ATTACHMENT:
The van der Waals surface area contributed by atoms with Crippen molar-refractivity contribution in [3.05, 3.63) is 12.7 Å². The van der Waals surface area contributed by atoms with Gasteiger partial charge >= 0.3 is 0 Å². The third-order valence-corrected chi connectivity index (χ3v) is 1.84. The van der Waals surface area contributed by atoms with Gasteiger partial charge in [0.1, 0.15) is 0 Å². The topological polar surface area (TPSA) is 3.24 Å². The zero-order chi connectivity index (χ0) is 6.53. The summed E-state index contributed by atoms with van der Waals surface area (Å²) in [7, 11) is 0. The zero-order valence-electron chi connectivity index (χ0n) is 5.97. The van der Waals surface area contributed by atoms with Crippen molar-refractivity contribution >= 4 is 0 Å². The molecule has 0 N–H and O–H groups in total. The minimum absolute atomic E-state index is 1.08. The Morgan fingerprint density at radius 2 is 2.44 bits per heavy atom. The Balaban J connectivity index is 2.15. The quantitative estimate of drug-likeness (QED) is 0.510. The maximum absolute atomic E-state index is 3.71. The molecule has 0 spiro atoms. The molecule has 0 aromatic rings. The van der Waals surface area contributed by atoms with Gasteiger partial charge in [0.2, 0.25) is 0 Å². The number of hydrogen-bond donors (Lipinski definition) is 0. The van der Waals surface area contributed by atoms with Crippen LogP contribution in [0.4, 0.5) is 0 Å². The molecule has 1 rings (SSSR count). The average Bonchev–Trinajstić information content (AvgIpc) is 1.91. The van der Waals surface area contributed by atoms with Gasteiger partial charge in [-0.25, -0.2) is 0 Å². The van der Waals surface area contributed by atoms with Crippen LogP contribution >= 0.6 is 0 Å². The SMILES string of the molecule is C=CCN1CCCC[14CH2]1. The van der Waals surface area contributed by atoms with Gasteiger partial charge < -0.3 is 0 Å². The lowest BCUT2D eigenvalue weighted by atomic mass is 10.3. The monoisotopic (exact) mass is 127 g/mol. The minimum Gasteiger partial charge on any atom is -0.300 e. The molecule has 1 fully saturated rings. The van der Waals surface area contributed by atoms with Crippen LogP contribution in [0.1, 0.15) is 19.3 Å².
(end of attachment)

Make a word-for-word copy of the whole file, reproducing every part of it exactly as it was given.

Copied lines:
The van der Waals surface area contributed by atoms with Crippen molar-refractivity contribution in [3.05, 3.63) is 12.7 Å². The van der Waals surface area contributed by atoms with Gasteiger partial charge >= 0.3 is 0 Å². The third-order valence-corrected chi connectivity index (χ3v) is 1.84. The van der Waals surface area contributed by atoms with Gasteiger partial charge in [0.1, 0.15) is 0 Å². The topological polar surface area (TPSA) is 3.24 Å². The zero-order chi connectivity index (χ0) is 6.53. The summed E-state index contributed by atoms with van der Waals surface area (Å²) in [7, 11) is 0. The zero-order valence-electron chi connectivity index (χ0n) is 5.97. The van der Waals surface area contributed by atoms with Crippen molar-refractivity contribution >= 4 is 0 Å². The molecule has 0 N–H and O–H groups in total. The minimum absolute atomic E-state index is 1.08. The Morgan fingerprint density at radius 2 is 2.44 bits per heavy atom. The Balaban J connectivity index is 2.15. The quantitative estimate of drug-likeness (QED) is 0.510. The maximum absolute atomic E-state index is 3.71. The molecule has 0 spiro atoms. The molecule has 0 aromatic rings. The van der Waals surface area contributed by atoms with Gasteiger partial charge in [0.2, 0.25) is 0 Å². The number of hydrogen-bond donors (Lipinski definition) is 0. The van der Waals surface area contributed by atoms with Crippen LogP contribution in [0.4, 0.5) is 0 Å². The molecule has 1 rings (SSSR count). The average Bonchev–Trinajstić information content (AvgIpc) is 1.91. The van der Waals surface area contributed by atoms with Gasteiger partial charge in [-0.25, -0.2) is 0 Å². The van der Waals surface area contributed by atoms with Crippen LogP contribution >= 0.6 is 0 Å². The SMILES string of the molecule is C=CCN1CCCC[14CH2]1. The van der Waals surface area contributed by atoms with Gasteiger partial charge < -0.3 is 0 Å². The lowest BCUT2D eigenvalue weighted by atomic mass is 10.3. The monoisotopic (exact) mass is 127 g/mol. The minimum Gasteiger partial charge on any atom is -0.300 e. The molecule has 1 fully saturated rings. The van der Waals surface area contributed by atoms with Crippen LogP contribution in [0.1, 0.15) is 19.3 Å².